Raising the flag for ANZAC Day

Lani Pauli 14 April 2021

Next time you take a trip up the Great Dividing Range to the Garden City, take note of any flagpoles you see in the front yards of the houses you drive by.

Chances are they’re part of an initiative by the Toowoomba RSL Sub Branch and the Toowoomba Young Veterans Group to honour veterans and help connect them with their Defence community.

Toowoomba RSL Sub Branch President Scott May, who served five years as a member of the Royal Australian Armoured Corps at 2nd/14th Light Horse Queensland Mounted Infantry as an ASLAV crewman, says it was a project “born through sheer coincidence”.

“I installed a new flag pole for a family member who wanted one for their front yard, and then made one for myself. Then I was getting requests from a couple of other younger members of our Sub Branch for a flagpole as well,” he says.

“It snowballed to what we’re now calling Flags on the Home Front. It also oddly coincided with the start of COVID last year just before ANZAC Day and it has equally served as a welfare initiative.”

Toowoomba RSL Sub Branch President Scott May

in demand for light up the dawn

For six weeks prior to ANZAC Day last year, Scott and his team were in demand with requests for flagpole installations from veterans across Toowoomba, so they could light up the dawn in their driveways.

For an appropriate donation to the Sub Branch, they install a polished metal flagpole, with all funds raised used for veteran welfare and support activities in the local Toowoomba community.

“We ask that they make an in-kind donation to cover the cost of materials so that we can keep paying it forward, and nine times out of 10 people donate more than that,” he says.

“It’s continually grown steadily for the past 12 months. And personally, going out and installing flagpoles every Monday has given me a consistent project while I rehabilitate and recuperate.

“It drills down into what the core values of the RSL is – looking after one another within the community.”

Scott says they’ve installed 150 flagpoles so far.

A member of the Toowoomba RSL Sub Branch raises the flag on a newly installed flagpole

“It’s a multifaceted program. On one hand it lets us create the opportunity for veterans and community members to observe special days like ANZAC Day and others throughout the year from their own home,” Scott explains.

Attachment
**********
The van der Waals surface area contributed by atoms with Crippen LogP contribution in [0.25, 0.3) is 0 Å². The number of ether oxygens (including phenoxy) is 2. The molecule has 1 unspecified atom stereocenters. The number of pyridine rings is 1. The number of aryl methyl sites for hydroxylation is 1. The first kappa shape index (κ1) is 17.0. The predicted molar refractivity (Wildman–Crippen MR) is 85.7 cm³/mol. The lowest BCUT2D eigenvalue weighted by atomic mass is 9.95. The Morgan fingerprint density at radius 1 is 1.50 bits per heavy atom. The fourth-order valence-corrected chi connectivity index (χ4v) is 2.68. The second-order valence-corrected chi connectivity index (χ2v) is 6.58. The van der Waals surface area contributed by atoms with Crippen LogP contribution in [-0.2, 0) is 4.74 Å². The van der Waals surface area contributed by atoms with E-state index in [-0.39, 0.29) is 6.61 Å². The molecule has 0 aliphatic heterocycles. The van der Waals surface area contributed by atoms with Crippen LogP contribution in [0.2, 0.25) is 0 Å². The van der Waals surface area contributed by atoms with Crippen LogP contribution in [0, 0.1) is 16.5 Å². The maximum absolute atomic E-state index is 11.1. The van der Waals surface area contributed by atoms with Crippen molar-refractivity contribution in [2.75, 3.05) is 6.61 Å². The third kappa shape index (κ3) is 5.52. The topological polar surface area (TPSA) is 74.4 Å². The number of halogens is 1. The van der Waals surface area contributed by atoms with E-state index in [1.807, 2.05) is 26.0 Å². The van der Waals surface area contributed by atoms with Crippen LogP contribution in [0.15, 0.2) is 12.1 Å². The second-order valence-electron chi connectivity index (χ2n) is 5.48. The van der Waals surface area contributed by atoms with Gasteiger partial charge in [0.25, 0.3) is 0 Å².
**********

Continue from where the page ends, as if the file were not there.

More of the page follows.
“On the other, we have local veterans making the flagpoles and then going out to install them. During installation they can interact one-on-one with the homeowner who 90 per cent of the time is a veteran too.

“The donations from the program have meant we’re in a position to offer other welfare projects for members and the visibility in the community of what the RSL does means we’ve been able to grow our membership base as well.”


Scott says the ability to be an advocate for the support and connection RSL Queensland offers members is a great side benefit.

“We’re getting the chance to meet people that may have never interacted with the RSL and not known the full extent of what we do and how we support members,” he says.

“The RSL offers a lot of benefits for younger veterans in the community. Not only the direct welfare initiatives that they have – such as advocates and welfare and support services – but also indirect welfare.

“And it isn’t only veterans’ homes where we are installing the flagpoles, it is community wide. So, for local residents to be able to interact with our cohort of younger veterans also gives them a better understanding of the challenges younger veterans face and changes the perceptions of what a veteran is.”

“We’re not just a group of older people in the community. We have members as young as 18 years old, so this initiative has impact for people to realise that the RSL is still a relevant organisation with a part to play in the community and we’re needed generationally across the board.”


After the challenges of last year and the ways in which the community still gathered to commemorate ANZAC Day through Light Up the Dawn, Scott says it gave him a sense of satisfaction knowing they had played a part in helping forge a new way to commemorate the day.

“My sons point out flagpoles as we drive around Toowoomba, asking if they are ones I’ve installed and it’s humbling to be involved in a lasting legacy and doing something good.”

This year, Scott says he is commemorating ANZAC Day more traditionally thanks to the easing of restrictions.

“We’re going to have the services at the Cenotaph in Toowoomba, but we’re also encouraging people who can’t get out and about to honour with a Light Up the Dawn service in their own home.

“The day itself for me is a moment to stop, reflect and take stock of what I have. It’s also a day where the community can come together, not to celebrate the glories of war, but to remember those who served in the conflicts.”


In 2020, Light Up the Dawn brought us all together. In a year of great challenge and change, the Australian community stood united – in uniforms or pyjamas, wearing medals, poppies and sprigs of rosemary – to let Australian veterans know that their service and sacrifice will never be forgotten.

This year, the choice is yours – commemorate our veterans with a traditional Dawn Service at your local cenotaph, or honour them from home at 6am. We are committed to safely honouring our veterans, past and present – whether at traditional services, or by commemorating personally at home.

How will you light up the dawn this year?